Add more event hooks/subscriptions for plugins

When writing plugins it helps to be able to react to the app’s events, changes to the data, namely the Logseq primitives like blocks and pages. It would be great to subscribe to what blocks get loaded or changed on a page, for example.

It’s one thing if a plugin creates its own UI, but some plugins are designed to interact only with the main page/view. While the iframe isolation prohibits direct actions against the main UI there are still reasonable actions which can be taken. For example, my plugin toggles the visibility of completed to-dos in the main UI.

Basically, if the plugin knows what content has been rendered to the page, it can react to it by adding dynamic styles. This has proven completely workable except for the limitations and timing of what can be observed.

For example, the standard ready handler is called when logseq is ready but not after the initial page content is rendered. Therefore, if you call getCurrentPageBlocksTree too early you get null. And if you call this on the journal page, regardless of when, you get null. It should be possible to tap into some event on("journals:loaded") or on("page:blocks:loaded"). This would work similar to getCurrentPageBlocksTree except that it happens in response to events. And it’s clear some blocks are loaded lazily. Therefore, these events could fire at any time. For example, as you scroll down the journals page and new days scroll into view.

Polling is a wasteful hack because it requires a vigilant plugin which eats resources for no good reason. The app already knows when it’s loading (or updating) data. It should simply share these events and allow interested plugins to react.

Likewise, sometimes the current page gets edited. There is no on("page:change") hook or on("journal:change") hook. Likewise, to go finer grained, there could be a on("block:change") hook. The point is, these things are already happening in the app. All I’m asking is they be shared with a varied set of channels. If everything happens via on then you don’t need custom methods like onRouteChanged but rather on("route:change"). I believe, there is an emit build somewhere into the api. The pairing of emit and on along with custom events could make the Logseq plugin core very jQuery like. And this would allow for a lot of hacks (like polling) to be avoided.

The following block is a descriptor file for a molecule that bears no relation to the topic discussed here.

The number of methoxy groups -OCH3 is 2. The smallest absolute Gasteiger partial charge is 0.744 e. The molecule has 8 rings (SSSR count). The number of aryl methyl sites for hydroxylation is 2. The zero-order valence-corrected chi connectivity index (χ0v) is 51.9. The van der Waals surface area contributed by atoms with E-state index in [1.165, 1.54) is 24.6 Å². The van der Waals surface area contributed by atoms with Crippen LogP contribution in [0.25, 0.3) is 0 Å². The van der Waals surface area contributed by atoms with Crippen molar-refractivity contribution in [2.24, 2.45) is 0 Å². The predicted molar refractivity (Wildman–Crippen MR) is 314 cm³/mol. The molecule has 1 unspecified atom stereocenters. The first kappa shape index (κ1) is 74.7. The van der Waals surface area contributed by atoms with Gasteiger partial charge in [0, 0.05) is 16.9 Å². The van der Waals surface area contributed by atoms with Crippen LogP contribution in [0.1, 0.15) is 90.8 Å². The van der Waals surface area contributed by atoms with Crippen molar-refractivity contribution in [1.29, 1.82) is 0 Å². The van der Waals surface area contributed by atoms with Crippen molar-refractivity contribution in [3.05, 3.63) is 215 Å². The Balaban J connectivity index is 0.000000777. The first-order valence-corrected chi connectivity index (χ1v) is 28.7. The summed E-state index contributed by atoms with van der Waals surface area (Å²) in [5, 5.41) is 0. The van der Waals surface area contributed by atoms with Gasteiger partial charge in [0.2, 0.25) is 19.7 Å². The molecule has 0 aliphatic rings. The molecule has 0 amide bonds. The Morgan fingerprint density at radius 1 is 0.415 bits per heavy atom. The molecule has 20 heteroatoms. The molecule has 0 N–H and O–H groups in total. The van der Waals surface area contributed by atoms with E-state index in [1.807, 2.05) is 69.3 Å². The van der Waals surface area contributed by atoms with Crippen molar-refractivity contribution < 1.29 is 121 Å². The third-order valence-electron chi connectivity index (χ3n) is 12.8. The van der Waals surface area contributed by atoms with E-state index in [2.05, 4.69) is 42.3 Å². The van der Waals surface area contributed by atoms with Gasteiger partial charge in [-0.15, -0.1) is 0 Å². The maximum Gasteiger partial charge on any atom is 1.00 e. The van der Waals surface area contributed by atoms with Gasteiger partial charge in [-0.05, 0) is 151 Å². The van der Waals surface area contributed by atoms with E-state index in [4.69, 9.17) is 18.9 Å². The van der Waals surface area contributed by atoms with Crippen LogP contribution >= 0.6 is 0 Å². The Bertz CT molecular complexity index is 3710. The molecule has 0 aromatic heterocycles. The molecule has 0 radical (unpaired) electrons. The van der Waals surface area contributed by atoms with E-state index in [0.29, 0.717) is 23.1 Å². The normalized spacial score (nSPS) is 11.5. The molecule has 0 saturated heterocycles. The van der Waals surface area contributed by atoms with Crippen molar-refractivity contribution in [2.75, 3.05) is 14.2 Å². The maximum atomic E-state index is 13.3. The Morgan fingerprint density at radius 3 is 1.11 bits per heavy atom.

Consider my plugin and what would need to be done to dynamically update the styles when updates are made to either a page or the master bottomless journal page. Right now, things seem harder than they need to be.

Likewise, I’m not sure how I would even know what got rendered in the linked references on the page I’m viewing. Again, my plugin has no UI. It merely augments the master UI by knowing what’s been added to the page and then it reacts by adding styles.

I realize that if I kept the plugin targeted to TODOs I could have simplified quite a few things, but the aim of the plugin was to permit some flexibility with what gets selected and how it gets rendered based on two possible states. Hooks to the rescue!

My plugin monitors incoming data and adds styles but tapping directly into the rendering pipeline would be far better.

hmm a workaround for your journal home page would would be this. you can just in the following order:

  1. getBlock
  2. get the parent
  3. Then use getPageBlockTree(parent.uuid)

Thanks for the feedback. Will investigate this.

Often component authors render classes and attributes (e.g. [data-tags='Book Tolkien']) too far down the DOM hierarchy. Since CSS doesn’t allow parent/grandparent selectors, one requires scripting (e.g. jQuery) to dynamically updates for stylistic purposes. If classes and attributes had been rendered on the uppermost parent and dynamically updated by the core app, it would be unnecessary for plugins to fill this gap. The plugin becomes minimal (perhaps toggling an attribute on the root node) and everything else relies on a custom stylesheet.